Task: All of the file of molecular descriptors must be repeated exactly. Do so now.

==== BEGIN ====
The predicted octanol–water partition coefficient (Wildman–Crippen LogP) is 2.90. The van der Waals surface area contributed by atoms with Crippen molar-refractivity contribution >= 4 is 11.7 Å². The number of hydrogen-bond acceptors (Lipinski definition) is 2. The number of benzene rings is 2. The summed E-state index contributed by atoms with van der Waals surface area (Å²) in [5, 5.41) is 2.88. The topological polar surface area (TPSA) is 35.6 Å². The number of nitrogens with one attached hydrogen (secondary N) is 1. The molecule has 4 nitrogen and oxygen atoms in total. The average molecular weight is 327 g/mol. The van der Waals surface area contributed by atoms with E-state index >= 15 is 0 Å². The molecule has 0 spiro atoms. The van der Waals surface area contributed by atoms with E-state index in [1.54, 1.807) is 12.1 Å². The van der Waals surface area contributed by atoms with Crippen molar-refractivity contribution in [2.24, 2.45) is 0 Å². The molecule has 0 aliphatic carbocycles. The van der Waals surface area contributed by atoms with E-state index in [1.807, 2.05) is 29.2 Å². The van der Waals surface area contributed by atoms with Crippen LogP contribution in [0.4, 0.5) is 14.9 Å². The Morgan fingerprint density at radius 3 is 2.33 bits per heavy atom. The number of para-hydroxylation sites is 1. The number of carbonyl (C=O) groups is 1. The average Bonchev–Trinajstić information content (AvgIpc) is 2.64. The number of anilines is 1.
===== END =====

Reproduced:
The predicted octanol–water partition coefficient (Wildman–Crippen LogP) is 2.90. The van der Waals surface area contributed by atoms with Crippen molar-refractivity contribution >= 4 is 11.7 Å². The number of hydrogen-bond acceptors (Lipinski definition) is 2. The number of benzene rings is 2. The summed E-state index contributed by atoms with van der Waals surface area (Å²) in [5, 5.41) is 2.88. The topological polar surface area (TPSA) is 35.6 Å². The number of nitrogens with one attached hydrogen (secondary N) is 1. The molecule has 4 nitrogen and oxygen atoms in total. The average molecular weight is 327 g/mol. The van der Waals surface area contributed by atoms with E-state index >= 15 is 0 Å². The molecule has 0 spiro atoms. The van der Waals surface area contributed by atoms with E-state index in [1.54, 1.807) is 12.1 Å². The van der Waals surface area contributed by atoms with Crippen molar-refractivity contribution in [2.24, 2.45) is 0 Å². The molecule has 0 aliphatic carbocycles. The van der Waals surface area contributed by atoms with E-state index in [1.807, 2.05) is 29.2 Å². The van der Waals surface area contributed by atoms with Crippen LogP contribution in [0.4, 0.5) is 14.9 Å². The Morgan fingerprint density at radius 3 is 2.33 bits per heavy atom. The number of para-hydroxylation sites is 1. The number of carbonyl (C=O) groups is 1. The average Bonchev–Trinajstić information content (AvgIpc) is 2.64. The number of anilines is 1.